Take the 2-minute tour ×
Programmers Stack Exchange is a question and answer site for professional programmers interested in conceptual questions about software development. It's 100% free, no registration required.

I have 5-10 files on one server that all catch XMLRPC-PHP requests. There's about 20 lines of require_once in each one that are all the same. It'd make life simpler for me to create a separate file that only has the requires and require that in my XMLRPC files. Is this best practice, or does it open up issues that I don't know about?

share|improve this question
    
Have you considered consolidating the includes into a single file, perhaps as part of your build step? The performance gain can be worth it. –  Jonno Jul 24 '12 at 15:49
add comment

3 Answers

up vote 6 down vote accepted

I've done that before and it did save some effort, but got it fiddly as I didn't always need every single file and sometimes needed a few more. If you always need those and only those, then I think it's a good plan.

However, there are alternatives if you have control of the file hierarchy and are not using third party libraries e.g. using php's __autoload() function to have the files automatically included when you try to instantiate the class. I'd tend to prefer this if at all possible as it needs a lot less maintenance.

share|improve this answer
add comment

Basically any set of identical code in multiple places should be consolidated. As long as you're sure the exact same set of includes are required in each place I would put them together in one file. The performance difference (if any) is negligible and maintainability is more important.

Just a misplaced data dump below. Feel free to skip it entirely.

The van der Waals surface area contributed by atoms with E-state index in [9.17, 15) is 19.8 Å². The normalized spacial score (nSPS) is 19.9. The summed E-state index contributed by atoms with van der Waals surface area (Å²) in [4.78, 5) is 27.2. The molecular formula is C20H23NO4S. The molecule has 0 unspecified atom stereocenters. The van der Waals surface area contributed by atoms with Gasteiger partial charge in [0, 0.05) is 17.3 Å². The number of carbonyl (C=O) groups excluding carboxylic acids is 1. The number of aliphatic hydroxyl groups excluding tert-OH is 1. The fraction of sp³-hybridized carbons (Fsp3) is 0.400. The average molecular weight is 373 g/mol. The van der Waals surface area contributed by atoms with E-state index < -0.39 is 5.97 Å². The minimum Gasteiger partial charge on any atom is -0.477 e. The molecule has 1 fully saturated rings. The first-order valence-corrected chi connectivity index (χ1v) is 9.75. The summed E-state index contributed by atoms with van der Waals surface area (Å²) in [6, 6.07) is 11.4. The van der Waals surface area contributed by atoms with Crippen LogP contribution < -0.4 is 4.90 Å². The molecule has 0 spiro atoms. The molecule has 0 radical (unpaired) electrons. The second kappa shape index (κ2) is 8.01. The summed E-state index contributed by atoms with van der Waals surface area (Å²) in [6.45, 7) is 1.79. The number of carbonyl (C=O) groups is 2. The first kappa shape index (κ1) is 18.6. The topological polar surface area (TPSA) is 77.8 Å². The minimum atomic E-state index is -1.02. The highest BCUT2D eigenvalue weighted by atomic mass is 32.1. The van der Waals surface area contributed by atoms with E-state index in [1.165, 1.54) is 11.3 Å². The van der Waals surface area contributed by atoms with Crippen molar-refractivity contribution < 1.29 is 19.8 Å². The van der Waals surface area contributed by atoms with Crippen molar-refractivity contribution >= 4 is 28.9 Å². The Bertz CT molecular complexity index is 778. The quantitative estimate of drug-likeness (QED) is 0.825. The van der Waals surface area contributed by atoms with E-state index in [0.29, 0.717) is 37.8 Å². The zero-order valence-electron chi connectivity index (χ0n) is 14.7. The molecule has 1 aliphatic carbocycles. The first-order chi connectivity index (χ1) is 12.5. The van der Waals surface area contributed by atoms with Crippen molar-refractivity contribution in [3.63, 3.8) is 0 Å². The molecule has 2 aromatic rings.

share|improve this answer
add comment

Yes it would definitely make your life simpler. As mentioned by others before, I would recommend using the autoloading mechanism.

There is an implementation in the PHP manual, I found it pretty useful. It might look something like this:

function my_autoloader($class) {
    include 'classes/' . $class . '.class.php';
}

spl_autoload_register('my_autoloader');

// Or, using an anonymous function as of PHP 5.3.0
spl_autoload_register(function ($class) {
    include 'classes/' . $class . '.class.php';
});

If you are on PHP 5.3, also consider using namespaces. It's actually even easier to have a good structure and a simple autoloader implemented by default:

spl_autoload_extensions(".php"); // comma-separated list
spl_autoload_register();

However, I remember a bug there. Usually I have a 'bootstrap' file, with this autoloader:

spl_autoload_register(function($class) {
    if(file_exists('./lib/' . str_replace('\\', '/', $class) . '.php')) {
        require_once './lib/' . str_replace('\\', '/', $class) . '.php';
    }
});

Using this mechanism, you have a folder structure that mimics your namespace structure. With this approach, you have a good structure, and do not need to care about including your libraries and other classes.

share|improve this answer
add comment

Your Answer

 
discard

By posting your answer, you agree to the privacy policy and terms of service.

Not the answer you're looking for? Browse other questions tagged or ask your own question.